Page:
How Mobile Technology Impacts the HR Industry

We use mobile devices for nearly everything, from shopping and researching to scheduling our daily lives. In fact, more than 85 percent of U.S. Millennials own a smartphone and use it frequently throughout the day.

Businesses are already optimizing their use of mobile technology to reach their customers, and to make their employees work lives more efficient, but there’s one area where they’re overlooking a huge opportunity: Human resources. 

Mobile Use for HR Needs

Considering how tethered many of us are to our smartphones, it should come as no surprise that employees appreciate mobile access to information as much as customers. A recent study by ADP found that 37 percent of mobile users rely on their smartphones to access pay information through an HR app. That’s a significant chunk of the workforce already turning to mobile solutions—and those numbers will only continue to grow.

I’ve said for years that the world is growing evermore global and mobile and HR has to be, too. To reach the right talent, you need to be mobile-friendly in design and ease of usage. HR should always go where the talent is – and these days it’s on mobile.

Harnessing the power of mobile—and cloud technology—will provide business with opportunities to make huge changes for the better.

Use Technology to Attract a Younger Workforce

Baby Boomers are quickly reaching retirement, and the new workforce is made up of tech-savvy Millennials—with the equally savvy Generation Z not far behind.

These younger professionals have a different perspective, work ethic, and set of expectations for employment. Mobility is their calling card; one study by Aruba Networks found that the “#GenMobile” demographic prefers flexibility when it comes to where they work, and when. An estimated 37 percent of workers telecommute full-time, with the average worker telecommuting two days a month. Technology has given us not just mobile devices, but also a mobile lifestyle.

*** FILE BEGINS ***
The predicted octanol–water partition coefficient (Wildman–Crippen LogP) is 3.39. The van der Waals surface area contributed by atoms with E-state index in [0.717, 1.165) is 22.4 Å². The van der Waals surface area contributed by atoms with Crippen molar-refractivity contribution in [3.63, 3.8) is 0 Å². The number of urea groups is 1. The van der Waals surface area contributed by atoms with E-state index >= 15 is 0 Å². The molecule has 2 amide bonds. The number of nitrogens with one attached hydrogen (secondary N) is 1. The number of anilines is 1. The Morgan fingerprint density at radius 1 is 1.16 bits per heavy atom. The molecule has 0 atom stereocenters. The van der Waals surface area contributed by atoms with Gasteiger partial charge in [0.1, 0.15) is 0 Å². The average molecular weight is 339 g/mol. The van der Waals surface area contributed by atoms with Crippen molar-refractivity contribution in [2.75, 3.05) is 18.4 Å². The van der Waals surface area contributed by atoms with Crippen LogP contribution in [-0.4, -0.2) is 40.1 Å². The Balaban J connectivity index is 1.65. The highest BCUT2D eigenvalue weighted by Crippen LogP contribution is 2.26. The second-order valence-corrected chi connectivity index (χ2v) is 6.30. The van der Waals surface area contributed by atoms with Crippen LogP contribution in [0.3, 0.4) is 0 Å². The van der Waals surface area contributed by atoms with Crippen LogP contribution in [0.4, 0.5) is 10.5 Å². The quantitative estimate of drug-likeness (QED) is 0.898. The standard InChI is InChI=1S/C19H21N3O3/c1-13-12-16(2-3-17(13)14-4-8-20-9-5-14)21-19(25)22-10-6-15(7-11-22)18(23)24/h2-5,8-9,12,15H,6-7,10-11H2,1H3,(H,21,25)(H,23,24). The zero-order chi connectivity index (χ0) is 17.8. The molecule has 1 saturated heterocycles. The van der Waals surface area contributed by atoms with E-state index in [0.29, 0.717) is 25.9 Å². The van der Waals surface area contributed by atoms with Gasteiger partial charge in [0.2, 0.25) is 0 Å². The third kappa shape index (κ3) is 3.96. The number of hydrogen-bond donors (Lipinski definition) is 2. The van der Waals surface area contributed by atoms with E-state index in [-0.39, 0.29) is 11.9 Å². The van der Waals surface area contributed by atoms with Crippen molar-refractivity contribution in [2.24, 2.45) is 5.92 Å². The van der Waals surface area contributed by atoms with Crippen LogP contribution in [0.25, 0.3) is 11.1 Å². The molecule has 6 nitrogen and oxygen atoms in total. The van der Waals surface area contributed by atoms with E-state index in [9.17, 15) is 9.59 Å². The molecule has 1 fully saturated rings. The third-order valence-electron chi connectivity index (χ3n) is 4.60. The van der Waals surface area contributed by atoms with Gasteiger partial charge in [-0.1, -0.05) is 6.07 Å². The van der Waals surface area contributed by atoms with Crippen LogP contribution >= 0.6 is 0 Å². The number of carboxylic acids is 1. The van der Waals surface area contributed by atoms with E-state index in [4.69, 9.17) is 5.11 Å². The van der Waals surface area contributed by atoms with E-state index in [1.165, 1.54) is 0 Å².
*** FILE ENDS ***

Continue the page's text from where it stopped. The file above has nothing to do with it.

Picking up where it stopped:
Competition in the job market is fierce; businesses are clamoring to find the best talent, wherever it may be. Many companies are changing their HR processes to attract and retain workers—not just by tossing around perks like flexible hours or unlimited vacation days, but also through the smart use of mobile technology.

Mobile HR Apps

Mobile HR apps help put data at employees’ fingertips—but what does that really mean? Here’s an example: ADP’s mobile app already has more than two million downloads, and less than two percent of customers have opted out of the service. The ADP app allows employees to access data like pay information anytime, anywhere.

This kind of 24/7/365 connectivity is important to a generation of wired-in (or, more precisely, wireless) professionals. To take this example a little further, let’s have a look at what else employees can do with the ADP app:

  • View payroll statements.
  • Clock in and out.
  • Send messages if they’re running late or going to be absent.
  • Request time off.
  • Track their schedules.
  • Review benefits, savings accounts, and spending accounts.
  • Create or revise timesheets.

Mobile Recruiting

Mobile technology isn’t just affecting how employees access information; it’s changing the way businesses recruit new employees. According to Capterra, a free service to help companies find the right software, 2016 will be the year more HR tools offer mobile functionality and HR professionals use their mobile devices to apply, recruit and work. Capterra projects that those numbers will continue to grow in 2016 as more of online activities move to mobile.

According to Deloitte’s Global mobile consumer survey, 97 percent of adults aged 18-24 check their mobile phones within three hours of waking up and check their mobile devices an average of 74 times per day. The same research reveals that 50 percent of users of all ages check their phones one last time, 15 minutes before going to sleep. Mobile is where the people (and the candidates) are and where they will be in increasing numbers as time goes on.